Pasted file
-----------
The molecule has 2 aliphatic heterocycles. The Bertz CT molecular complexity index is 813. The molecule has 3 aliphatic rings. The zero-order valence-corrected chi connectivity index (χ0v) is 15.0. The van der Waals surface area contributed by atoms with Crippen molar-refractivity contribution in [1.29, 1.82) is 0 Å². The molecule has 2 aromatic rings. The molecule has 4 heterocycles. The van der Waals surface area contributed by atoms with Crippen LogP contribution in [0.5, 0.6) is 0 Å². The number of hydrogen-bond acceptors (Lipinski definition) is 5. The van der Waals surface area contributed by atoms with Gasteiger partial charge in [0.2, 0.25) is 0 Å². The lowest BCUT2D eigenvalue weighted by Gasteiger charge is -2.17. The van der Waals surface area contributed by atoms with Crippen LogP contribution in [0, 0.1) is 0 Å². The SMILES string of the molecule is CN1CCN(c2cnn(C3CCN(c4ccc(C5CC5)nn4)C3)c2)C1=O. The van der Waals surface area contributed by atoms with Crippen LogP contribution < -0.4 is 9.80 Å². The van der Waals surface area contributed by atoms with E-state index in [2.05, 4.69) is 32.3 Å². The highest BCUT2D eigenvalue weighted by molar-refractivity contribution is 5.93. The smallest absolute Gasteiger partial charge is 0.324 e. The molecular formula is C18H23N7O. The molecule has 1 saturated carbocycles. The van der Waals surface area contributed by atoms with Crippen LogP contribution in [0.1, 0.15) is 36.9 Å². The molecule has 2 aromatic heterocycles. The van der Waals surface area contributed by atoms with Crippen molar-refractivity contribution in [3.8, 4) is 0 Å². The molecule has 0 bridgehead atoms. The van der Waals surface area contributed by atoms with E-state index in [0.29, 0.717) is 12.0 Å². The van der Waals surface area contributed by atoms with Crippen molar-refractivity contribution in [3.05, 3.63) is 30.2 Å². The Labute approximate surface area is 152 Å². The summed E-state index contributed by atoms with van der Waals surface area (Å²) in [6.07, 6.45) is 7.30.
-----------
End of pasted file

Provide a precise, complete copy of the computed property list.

The molecule has 2 aliphatic heterocycles. The Bertz CT molecular complexity index is 813. The molecule has 3 aliphatic rings. The zero-order valence-corrected chi connectivity index (χ0v) is 15.0. The van der Waals surface area contributed by atoms with Crippen molar-refractivity contribution in [1.29, 1.82) is 0 Å². The molecule has 2 aromatic rings. The molecule has 4 heterocycles. The van der Waals surface area contributed by atoms with Crippen LogP contribution in [0.5, 0.6) is 0 Å². The number of hydrogen-bond acceptors (Lipinski definition) is 5. The van der Waals surface area contributed by atoms with Gasteiger partial charge in [0.2, 0.25) is 0 Å². The lowest BCUT2D eigenvalue weighted by Gasteiger charge is -2.17. The van der Waals surface area contributed by atoms with Crippen LogP contribution in [0, 0.1) is 0 Å². The SMILES string of the molecule is CN1CCN(c2cnn(C3CCN(c4ccc(C5CC5)nn4)C3)c2)C1=O. The van der Waals surface area contributed by atoms with Crippen LogP contribution < -0.4 is 9.80 Å². The van der Waals surface area contributed by atoms with E-state index in [2.05, 4.69) is 32.3 Å². The highest BCUT2D eigenvalue weighted by molar-refractivity contribution is 5.93. The smallest absolute Gasteiger partial charge is 0.324 e. The molecular formula is C18H23N7O. The molecule has 1 saturated carbocycles. The van der Waals surface area contributed by atoms with Crippen LogP contribution in [0.1, 0.15) is 36.9 Å². The molecule has 2 aromatic heterocycles. The van der Waals surface area contributed by atoms with Crippen molar-refractivity contribution in [3.8, 4) is 0 Å². The molecule has 0 bridgehead atoms. The van der Waals surface area contributed by atoms with E-state index in [0.29, 0.717) is 12.0 Å². The van der Waals surface area contributed by atoms with Crippen molar-refractivity contribution in [3.05, 3.63) is 30.2 Å². The Labute approximate surface area is 152 Å². The summed E-state index contributed by atoms with van der Waals surface area (Å²) in [6.07, 6.45) is 7.30.